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What are the future SoCs made of?

Prof. Jari Nurmi, Tampere University of Technology

Brian Bailey, Mentor Graphics, USA 
Dave Machin, CoWare, UK
John Goodacre, ARM, UK
Jos Huisken, Silicon Hive, The Netherlands
Steven Leibson, Tensilica, USA
Günter Zeisel, PACT XPP, Germany


The panel session was initiated by each participant with a short presentation on a subject they considered important under the topic.

Brian Bailey

Brian Bailey introduced himself as a verification specialist. He presented a graph illustrating complexity increase of fabrication, designs, software, as well as verification. According to Bailey, there exists no gap between the rate at which designer productivity and silicon capacity are growing. His argument was that any unused capacity available on chip could be filled with extra memory.

He also postulated that the real problems in the design process are software development and verification. Software causes a larger productivity bottleneck than hardware, since software productivity is not growing at a sufficient rate. However, the most significant bottleneck is caused by verification, which also suffers productivity problems including the lack of more abstract methods to verify systems. He continued, that contemporary chips fail because of improper functionality. Due to the new technologies and the complexity of modern systems, the situation is getting even worse in the future. Generally, the overall design time is increasingly being dedicated to verification. He also stated that before introducing new architectures it has to be known how to verify both the hardware and software contents.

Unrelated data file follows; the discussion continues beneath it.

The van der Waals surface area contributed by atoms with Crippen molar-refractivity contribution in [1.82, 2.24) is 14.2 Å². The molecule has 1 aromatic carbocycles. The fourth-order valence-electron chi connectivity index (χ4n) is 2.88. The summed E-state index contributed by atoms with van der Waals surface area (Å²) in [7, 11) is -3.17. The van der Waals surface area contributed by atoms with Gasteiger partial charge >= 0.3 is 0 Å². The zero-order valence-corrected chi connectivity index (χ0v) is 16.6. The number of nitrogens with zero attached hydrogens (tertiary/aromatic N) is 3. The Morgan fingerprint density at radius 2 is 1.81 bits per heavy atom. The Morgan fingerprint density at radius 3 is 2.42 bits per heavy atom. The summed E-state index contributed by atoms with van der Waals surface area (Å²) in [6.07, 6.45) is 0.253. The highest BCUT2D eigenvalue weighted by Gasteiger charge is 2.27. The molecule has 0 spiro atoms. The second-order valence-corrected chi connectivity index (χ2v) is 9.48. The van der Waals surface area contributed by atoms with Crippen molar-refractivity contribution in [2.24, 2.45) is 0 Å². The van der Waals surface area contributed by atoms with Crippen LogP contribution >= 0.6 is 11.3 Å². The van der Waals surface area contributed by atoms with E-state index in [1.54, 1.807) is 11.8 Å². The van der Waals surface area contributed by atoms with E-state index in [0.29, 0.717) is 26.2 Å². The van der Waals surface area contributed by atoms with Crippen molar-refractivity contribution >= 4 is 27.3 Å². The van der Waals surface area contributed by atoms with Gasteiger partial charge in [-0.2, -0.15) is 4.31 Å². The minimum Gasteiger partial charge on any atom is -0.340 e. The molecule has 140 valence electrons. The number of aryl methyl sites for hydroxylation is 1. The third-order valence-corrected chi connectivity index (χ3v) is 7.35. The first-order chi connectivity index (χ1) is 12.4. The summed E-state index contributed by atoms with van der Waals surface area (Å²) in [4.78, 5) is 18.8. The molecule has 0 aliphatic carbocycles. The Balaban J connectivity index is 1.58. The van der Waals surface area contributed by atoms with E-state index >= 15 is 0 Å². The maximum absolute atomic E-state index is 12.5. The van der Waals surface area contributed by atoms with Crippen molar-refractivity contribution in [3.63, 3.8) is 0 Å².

According to Bailey, software development has been relying on the guarantee of repeatability. The guarantee of repeatability should be adopted for hardware development as well. Therefore, better verification environments are required. He argued that verification environments should be delivered with Intellectual Property blocks (IPs). Bailey concluded by emphasizing the importance of verification education and design verification reuse. It should be guaranteed that students are taught methods of good verification. In addition, verification reuse would give considerable productivity gains, since design reuse without verification reuse is close to useless.

Dave Machin

Dave Machin started his presentation by telling that conventional SoC is composed of DSP with some memory blocks as well as peripherals connected via a bus. However, the trend is to move to use systems consisting of many CPUs, dedicated processors, and memory subsystems. These new systems will be implemented applying a mix of commercial IPs and/or proprietary processing elements connected via a network.